Common Chaffinch (Fringilla Coelebs) Profile

One of the UK’s most common birds, the chaffinch (Fringilla coelebs) boasts beautiful plumage. Males are particularly striking with their blue-grey caps, pink cheeks and pink breast together with their reddish-brown mantle. Females and juveniles are much duller and have grey-brown upper-parts and dull greyish-white underparts. All chaffinches have distinct wing bars. When these birds fly, a flash of white on their wings and their white outer tail feathers are revealed.

Chaffinches can be seen in woodlands, hedgerows, fields, parks and gardens. Their natural habitat is deciduous woodland, but they have proved to be adaptable. They are similar in size to sparrows and are around 16cm in length with wingspans of 24 – 26cm.

What is the Chaffinch’s distribution and population?

Chaffinches can be seen throughout the UK, except for in the Scottish islands. Our native birds are generally sedentary but chaffinches from Scandinavia and Finland migrate to the UK in the autumn. In some years, the migrant birds can double the UK population.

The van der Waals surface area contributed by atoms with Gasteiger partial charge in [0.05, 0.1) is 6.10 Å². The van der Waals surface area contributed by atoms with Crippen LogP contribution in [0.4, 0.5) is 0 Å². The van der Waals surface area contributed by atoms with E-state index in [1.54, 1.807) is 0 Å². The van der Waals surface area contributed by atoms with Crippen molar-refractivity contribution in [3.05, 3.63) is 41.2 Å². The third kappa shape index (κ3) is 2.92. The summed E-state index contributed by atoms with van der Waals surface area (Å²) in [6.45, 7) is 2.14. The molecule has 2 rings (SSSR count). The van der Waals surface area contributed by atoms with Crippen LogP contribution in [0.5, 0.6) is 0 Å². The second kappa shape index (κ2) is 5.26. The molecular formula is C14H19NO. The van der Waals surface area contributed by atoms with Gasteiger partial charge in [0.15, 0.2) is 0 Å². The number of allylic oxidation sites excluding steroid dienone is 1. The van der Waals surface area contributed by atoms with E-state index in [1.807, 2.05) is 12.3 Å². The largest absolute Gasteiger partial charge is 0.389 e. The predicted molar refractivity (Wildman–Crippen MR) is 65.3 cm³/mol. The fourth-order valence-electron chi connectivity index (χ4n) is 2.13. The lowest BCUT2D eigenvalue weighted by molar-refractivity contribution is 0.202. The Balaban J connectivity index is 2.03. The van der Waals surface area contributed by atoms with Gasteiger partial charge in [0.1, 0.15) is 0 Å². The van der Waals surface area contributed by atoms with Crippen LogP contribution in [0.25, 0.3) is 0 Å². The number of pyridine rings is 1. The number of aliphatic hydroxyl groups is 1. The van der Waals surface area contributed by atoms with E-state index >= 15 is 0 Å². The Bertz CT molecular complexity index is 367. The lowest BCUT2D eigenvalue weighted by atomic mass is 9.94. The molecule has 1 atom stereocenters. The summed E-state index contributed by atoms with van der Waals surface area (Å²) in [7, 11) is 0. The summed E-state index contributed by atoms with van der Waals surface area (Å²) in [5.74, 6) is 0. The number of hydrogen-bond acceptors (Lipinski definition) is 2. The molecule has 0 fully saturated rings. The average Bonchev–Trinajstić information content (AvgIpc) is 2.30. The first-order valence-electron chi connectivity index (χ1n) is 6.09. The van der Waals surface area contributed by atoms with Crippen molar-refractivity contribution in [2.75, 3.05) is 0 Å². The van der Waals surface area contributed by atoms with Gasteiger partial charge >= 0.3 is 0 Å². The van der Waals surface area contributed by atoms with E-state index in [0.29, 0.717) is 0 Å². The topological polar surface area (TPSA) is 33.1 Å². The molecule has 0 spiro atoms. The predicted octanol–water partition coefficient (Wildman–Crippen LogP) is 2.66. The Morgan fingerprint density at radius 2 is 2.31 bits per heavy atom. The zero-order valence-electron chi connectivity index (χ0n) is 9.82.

The number of chaffinches in the UK increased significantly after 1970 but since 1995, there have been periods of decline. Chaffinches were hit by an outbreak of finch trichomonosis in 2006. Numbers then increased again before a further decline between 2013 and 2014. This may also have been due to finch trichomonosis. There are currently 6, 200, 000 breeding pairs in this country.

What do Chaffinches eat?

Insects and seeds make up the Chaffinch’s natural diet. These birds won’t usually visit feeders but will take food from beneath bird tables. To attract them to your garden, provide mixed seed or sunflower seed in shallow trays and close to cover.

Where do Chaffinches nest?

Breeding from April to June, Chaffinches build nests from spiders’ webs, moss and grass before lining them with feathers. The nests are round and are positioned in trees, hedges and bushes. Eggs are incubated for up to 16 days and chicks being to fledge after 13 days. Chaffinches were once known as bachelor birds. This was because in colder, northern regions, males would winter close to their nesting sites while females migrated south.

Did you know?

Chaffinches have been found to have regional accents, exhibiting small differences in their song depending on where in the country the bird lives.

A singing male chaffinch will deliver his song five or six times a minute, and up to 3, 000 times a day.

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